A giant moose puppet, lumbers across the Mississippi River over Minneapolis’ Stone Arch Bridge. A serpentine pipeline slithers behind, complete with a black trash-bag oil leak spewing from a gash in its side. A lively jazz combo plays back-up to re-written lyrics of traditional songs. The occasion was “Endbridge Over Troubled Waters,” a creative climate demonstration led Saturday by Minnesota 350, one local expression of a growing popular opposition to the fracking, sand mining and pipelines that are the newest strategies for extending the fossil fuel era past the boundaries of rationality. It isn’t the details of this event that I want to talk about. Nor do I want to catalog the threats posed by the latest brilliant ideas of the “job creators.” I want to talk about fear.
It soon surfaces in discussion with climate activists. “We may be too late.” It is daunting enough to go up against a well-oiled profit and propaganda machine in an era of mass distraction. It is tough to do so in the face of constant reminders of ecological collapse and reckless destruction. Chief Joseph would understand. Turning to face even our worst fear, though, is a precondition for overcoming it. It will show the way.
When facing what frightens me I ask myself what is the worst thing that can happen. This may seem crazy when we’re talking the collapse of the world’s life support system, but bear with me. Thinking concretely about a scenario is more rewarding than succumbing to terror. Let us take the scenario that flows from the scientific consensus. It says that our planet is entering an extended period of climate instability. Melting permafrost will release trapped gasses which will further increase the rate of change. A time of extreme weather fluctuations will bring floods and droughts, food system collapses, ocean acidification and water shortages. Many species will be unable to adjust. Many people will die.
I consider Sitting Bull to be a worthy role model in this scenario. Faced with the collapse of the sacred world of the ancestors he led his people through a decision-making process that would assure the greatest chance for survival for as many as possible: to step into the shrunken world of the reservation. This surrender would lead, improbably, to the re-awakening in future generation of the people’s spirit of resistance.
Let us, like Sitting Bull, consider our responsibility… and our reality. “People will die.” People die all the time. We all die. It seems to me that our job is four-fold. First, we must stop the ongoing damage; next, to see to it that not everyone dies – not in a total collapse; third, help plant the seeds of resilience and impart the practical knowledge to allow for a more rational relationship with nature going forward and; four, set in motion measures that will begin re-stabilizing the climate, knowing that these – like the damaging process itself – will be subject to cycles and lag times before they can take hold.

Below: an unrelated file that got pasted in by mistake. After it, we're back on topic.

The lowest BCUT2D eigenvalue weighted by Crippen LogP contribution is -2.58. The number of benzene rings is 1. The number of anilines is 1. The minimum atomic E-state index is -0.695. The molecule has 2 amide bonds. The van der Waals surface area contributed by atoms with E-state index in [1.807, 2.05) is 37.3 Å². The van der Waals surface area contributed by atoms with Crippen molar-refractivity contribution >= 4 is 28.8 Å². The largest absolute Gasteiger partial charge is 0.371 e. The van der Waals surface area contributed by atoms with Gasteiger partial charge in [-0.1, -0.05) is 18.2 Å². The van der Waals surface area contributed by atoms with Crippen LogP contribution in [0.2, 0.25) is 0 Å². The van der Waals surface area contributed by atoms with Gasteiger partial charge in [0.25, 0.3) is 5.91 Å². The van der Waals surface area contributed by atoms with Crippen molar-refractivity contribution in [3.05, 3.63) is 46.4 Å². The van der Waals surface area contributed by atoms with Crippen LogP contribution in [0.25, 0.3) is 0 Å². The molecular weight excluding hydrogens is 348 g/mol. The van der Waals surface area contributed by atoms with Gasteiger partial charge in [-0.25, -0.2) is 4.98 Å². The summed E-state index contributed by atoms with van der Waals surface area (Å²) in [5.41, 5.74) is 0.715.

All of these are already being pursued to one or another degree. All over the world there are initiatives to restore soil, utilize renewable sources of energy and meet human needs for housing, transportation, agriculture, etc. By themselves they mean little. Small, contained, solutions are just another niche market on a large, dysfunctional landscape. When they become viable on a mass scale they become a threat to invested interests. These then try to discredit, ban, de-fund or buy out pathways that could threaten to impinge on profits. The nurturing of alternatives is of great importance. It must be re-connected with political struggle. To expect Monsanto, Exxon Mobile or Goldman Sachs to embrace an ecological view of the world is like trying to convince your cat to stop eating birds. Corporations are what they are. They are capable of re-branding what they are already doing in order to keep doing it. They need be dismantled and replaced with democratic forms of governance that really want the changes to succeed. It has to be done.
There are measures that can be taken now that will have the greatest strategic impact on the future climate. First among these is restoration of the soil. If we break up the toxic mono-cropped industrial farms and replace them with diverse plantings and biology-based practices administered by families with a direct relationship to the land, we will begin to create a vast carbon-trapping surface area also capable of supporting diverse life forms. There are steps that can be taken in every area of life that will likewise help reverse the downward spiral we have been on with an upward one of regeneration. Climate instability is inevitable but we can install the brakes.
Much of the world has been prevented from reaching food self-sufficiency by ongoing colonial relationships. Releasing land and local governments from corporate control will help more people remain in place instead of joining the climate refugee stream. The winds that once powered global trade are still blowing and can be an important ally in the world that is coming. There’s a lot to do.
All this will require careful strategizing, flexible communication networks and the mobilizing of the people most affected at each stage of the struggle. People’s creative imagination has been badly constrained during the colonial/corporate era. It is the untapped resource of our times. It must be tapped.
These are not elective options. These are what we have to do. It is our duty as ancestors. The star I steer by is a recurring vision. It’s a long time in the future. I don’t know how long. There’s a clearing by a river. People are gathered there, singing. They are singing about their ancestors back in the time of darkness and fear and trouble. They’re singing about us. They’re thanking us for what we did.
Originally posted to Opine Season on July 24, 2013